Wave of Cancellations Hits Tel Aviv LGBT Film Festival Due to BDS Pressure

Following South African director John Trengove’s withdrawal over the weekend, other overseas guests have dropped out of the event running from June 1-10

Itay Stern
Itay Stern
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TLVFest Director Yair Hochner in 2015.
TLVFest Director Yair Hochner in 2015.Credit: Nir Keidar
Itay Stern
Itay Stern

Pressure from the BDS movement that advocates boycotting, disinvestment and sanctions against Israel has led at least four overseas guests to cancel their attendance at TLVFest, the Tel Aviv International LGBT Film Festival. The festival is scheduled to open on Thursday and run through June 10.

Following the announcement over the weekend by South African director John Trengrove that he was pulling out in support of the cultural boycott of Israel, he has now been joined by others. They are Canadian-Pakistani screenwriter and actor Fawzia Mirza, whose film “Signature Move” will be shown at the festival; Nadia Ibrahim, a Palestinian living in Denmark who was to serve as a member of the festival jury and appear on a panel; and Swiss actor Jasna Fritzi Bauer.

In addition, the writer, director and actor Helene Hegemann said she would not be coming due to a scheduling conflict.

Pinkwatching Israel, which is an arm of the BDS movement, wants to promote a cultural boycott of Israel because of so-called “pinkwashing” – displaying openness toward the lesbian, gay, bisexual and transgender community for the purpose of concealing more serious injustices. There are several posts on the movement’s Facebook page calling on guests to refrain from attending the festival, with the claim that their participation contributes to a continued normalization of Israel and the occupation.

Haaretz has received information to the effect that the festival has been significantly harmed by the wave of cancellations, since some of the guests were supposed to conduct closed artist workshops, for which the festival was granted sponsorships by commercial entities. Now these sponsors are also about to cancel their grants to the festival, which traditionally has to fight for its annual budget.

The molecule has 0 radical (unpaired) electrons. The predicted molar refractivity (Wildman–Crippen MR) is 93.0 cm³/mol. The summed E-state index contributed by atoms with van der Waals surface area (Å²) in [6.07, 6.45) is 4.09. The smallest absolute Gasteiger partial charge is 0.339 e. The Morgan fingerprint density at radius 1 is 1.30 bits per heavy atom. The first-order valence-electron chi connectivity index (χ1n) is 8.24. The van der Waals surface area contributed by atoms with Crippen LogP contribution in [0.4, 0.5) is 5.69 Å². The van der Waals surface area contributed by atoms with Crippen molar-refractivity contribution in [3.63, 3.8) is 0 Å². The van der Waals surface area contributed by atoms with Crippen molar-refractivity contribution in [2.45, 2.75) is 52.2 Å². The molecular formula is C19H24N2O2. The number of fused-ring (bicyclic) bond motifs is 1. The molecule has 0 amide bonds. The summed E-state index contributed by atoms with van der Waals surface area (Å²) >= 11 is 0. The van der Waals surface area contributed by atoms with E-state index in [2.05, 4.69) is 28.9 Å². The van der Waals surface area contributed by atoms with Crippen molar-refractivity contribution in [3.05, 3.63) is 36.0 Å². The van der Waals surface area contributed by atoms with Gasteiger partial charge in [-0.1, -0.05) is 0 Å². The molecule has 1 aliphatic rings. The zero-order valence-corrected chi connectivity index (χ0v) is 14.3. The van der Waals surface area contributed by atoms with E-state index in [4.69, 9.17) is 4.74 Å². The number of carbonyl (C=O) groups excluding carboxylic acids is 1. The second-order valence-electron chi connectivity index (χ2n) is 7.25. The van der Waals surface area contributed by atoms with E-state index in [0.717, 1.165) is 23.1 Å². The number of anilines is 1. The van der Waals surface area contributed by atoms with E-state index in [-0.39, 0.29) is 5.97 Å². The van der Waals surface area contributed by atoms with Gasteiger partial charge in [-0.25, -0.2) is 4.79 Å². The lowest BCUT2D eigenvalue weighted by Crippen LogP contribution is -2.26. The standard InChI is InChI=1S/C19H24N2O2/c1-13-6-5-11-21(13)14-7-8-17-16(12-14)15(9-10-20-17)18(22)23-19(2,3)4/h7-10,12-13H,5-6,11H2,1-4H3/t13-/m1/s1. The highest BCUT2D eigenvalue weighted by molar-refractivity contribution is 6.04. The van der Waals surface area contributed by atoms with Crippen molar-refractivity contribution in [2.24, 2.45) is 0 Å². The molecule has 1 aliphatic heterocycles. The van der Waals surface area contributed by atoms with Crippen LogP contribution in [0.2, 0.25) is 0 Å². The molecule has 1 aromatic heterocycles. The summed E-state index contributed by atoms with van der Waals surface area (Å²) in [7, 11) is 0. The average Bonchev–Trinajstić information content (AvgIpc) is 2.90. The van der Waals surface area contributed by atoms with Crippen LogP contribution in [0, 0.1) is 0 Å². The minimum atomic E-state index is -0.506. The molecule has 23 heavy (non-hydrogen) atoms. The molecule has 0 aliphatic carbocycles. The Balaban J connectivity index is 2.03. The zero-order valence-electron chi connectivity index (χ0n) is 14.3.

Festival Director Yair Hochner said this was not the first time he has confronted politically motivated cancellations, but added he has never seen a wave of such dimensions.

“It’s very harmful,” he said. “We work hard to promote messages that the government doesn’t promote, and then they come and tell you you’re part of the policy of oppression. We’re trying to do exactly the opposite. This decision was made by the guests, we’re continuing as usual.”

Hochner noted that Trengrove, whose film, “The Wound,” is scheduled to open the festival and who was the first to cancel, is in Israel after receiving funding from the festival for his stay.

“We paid a very generous sum for this film and his agency will never return it to us, so the screening can’t be canceled,” he said, adding that he is calling on the audience to come and see the film.

“I think that just as in Israel we don’t boycott films by Ken Loach or Emma Thompson, who openly support BDS, there’s no reason to boycott this important film, which tells a story with which we’re not familiar. In my opinion, that’s the significance of a film festival – to bridge gaps and different points of view.”

Hochner said he suggested to Trengrove that he attend the festival and speak at it. “We’re not in a dictatorship, yet. I wanted him to come and deliver some message that suits him, but he refused. He decided not to treat us like culture-loving people who are interested in dialogue,” said Hochner.

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